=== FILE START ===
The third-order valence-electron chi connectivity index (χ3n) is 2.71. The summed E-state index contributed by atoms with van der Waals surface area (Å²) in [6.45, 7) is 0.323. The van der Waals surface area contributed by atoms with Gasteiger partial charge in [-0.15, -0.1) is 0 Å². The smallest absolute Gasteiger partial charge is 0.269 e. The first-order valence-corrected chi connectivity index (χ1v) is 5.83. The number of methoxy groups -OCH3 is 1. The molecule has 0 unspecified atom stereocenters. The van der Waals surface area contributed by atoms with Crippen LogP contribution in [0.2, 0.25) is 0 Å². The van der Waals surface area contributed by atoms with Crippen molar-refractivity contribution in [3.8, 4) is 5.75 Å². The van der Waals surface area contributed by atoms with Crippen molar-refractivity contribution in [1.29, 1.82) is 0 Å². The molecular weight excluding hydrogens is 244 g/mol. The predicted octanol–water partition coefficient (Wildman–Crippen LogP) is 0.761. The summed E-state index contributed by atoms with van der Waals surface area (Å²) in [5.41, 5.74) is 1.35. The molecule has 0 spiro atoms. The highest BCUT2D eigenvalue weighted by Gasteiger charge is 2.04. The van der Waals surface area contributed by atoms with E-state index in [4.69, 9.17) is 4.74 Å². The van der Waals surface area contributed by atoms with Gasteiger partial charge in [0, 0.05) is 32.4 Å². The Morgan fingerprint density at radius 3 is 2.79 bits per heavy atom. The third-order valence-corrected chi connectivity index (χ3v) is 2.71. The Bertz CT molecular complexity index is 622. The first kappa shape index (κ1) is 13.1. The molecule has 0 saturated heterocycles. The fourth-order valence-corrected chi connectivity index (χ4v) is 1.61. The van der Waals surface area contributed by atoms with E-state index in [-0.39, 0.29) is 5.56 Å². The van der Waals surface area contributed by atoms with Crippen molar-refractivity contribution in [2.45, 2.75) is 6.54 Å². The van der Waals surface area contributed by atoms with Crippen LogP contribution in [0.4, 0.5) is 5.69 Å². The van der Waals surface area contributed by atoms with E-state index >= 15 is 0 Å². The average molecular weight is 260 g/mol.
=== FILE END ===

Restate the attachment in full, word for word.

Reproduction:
The third-order valence-electron chi connectivity index (χ3n) is 2.71. The summed E-state index contributed by atoms with van der Waals surface area (Å²) in [6.45, 7) is 0.323. The van der Waals surface area contributed by atoms with Gasteiger partial charge in [-0.15, -0.1) is 0 Å². The smallest absolute Gasteiger partial charge is 0.269 e. The first-order valence-corrected chi connectivity index (χ1v) is 5.83. The number of methoxy groups -OCH3 is 1. The molecule has 0 unspecified atom stereocenters. The van der Waals surface area contributed by atoms with Crippen LogP contribution in [0.2, 0.25) is 0 Å². The van der Waals surface area contributed by atoms with Crippen molar-refractivity contribution in [3.8, 4) is 5.75 Å². The van der Waals surface area contributed by atoms with Crippen molar-refractivity contribution in [1.29, 1.82) is 0 Å². The molecular weight excluding hydrogens is 244 g/mol. The predicted octanol–water partition coefficient (Wildman–Crippen LogP) is 0.761. The summed E-state index contributed by atoms with van der Waals surface area (Å²) in [5.41, 5.74) is 1.35. The molecule has 0 spiro atoms. The highest BCUT2D eigenvalue weighted by Gasteiger charge is 2.04. The van der Waals surface area contributed by atoms with E-state index in [4.69, 9.17) is 4.74 Å². The van der Waals surface area contributed by atoms with Gasteiger partial charge in [0, 0.05) is 32.4 Å². The Morgan fingerprint density at radius 3 is 2.79 bits per heavy atom. The third-order valence-corrected chi connectivity index (χ3v) is 2.71. The Bertz CT molecular complexity index is 622. The first kappa shape index (κ1) is 13.1. The molecule has 0 saturated heterocycles. The fourth-order valence-corrected chi connectivity index (χ4v) is 1.61. The van der Waals surface area contributed by atoms with E-state index in [-0.39, 0.29) is 5.56 Å². The van der Waals surface area contributed by atoms with Crippen molar-refractivity contribution in [2.45, 2.75) is 6.54 Å². The van der Waals surface area contributed by atoms with Crippen LogP contribution in [0.4, 0.5) is 5.69 Å². The van der Waals surface area contributed by atoms with E-state index >= 15 is 0 Å². The average molecular weight is 260 g/mol.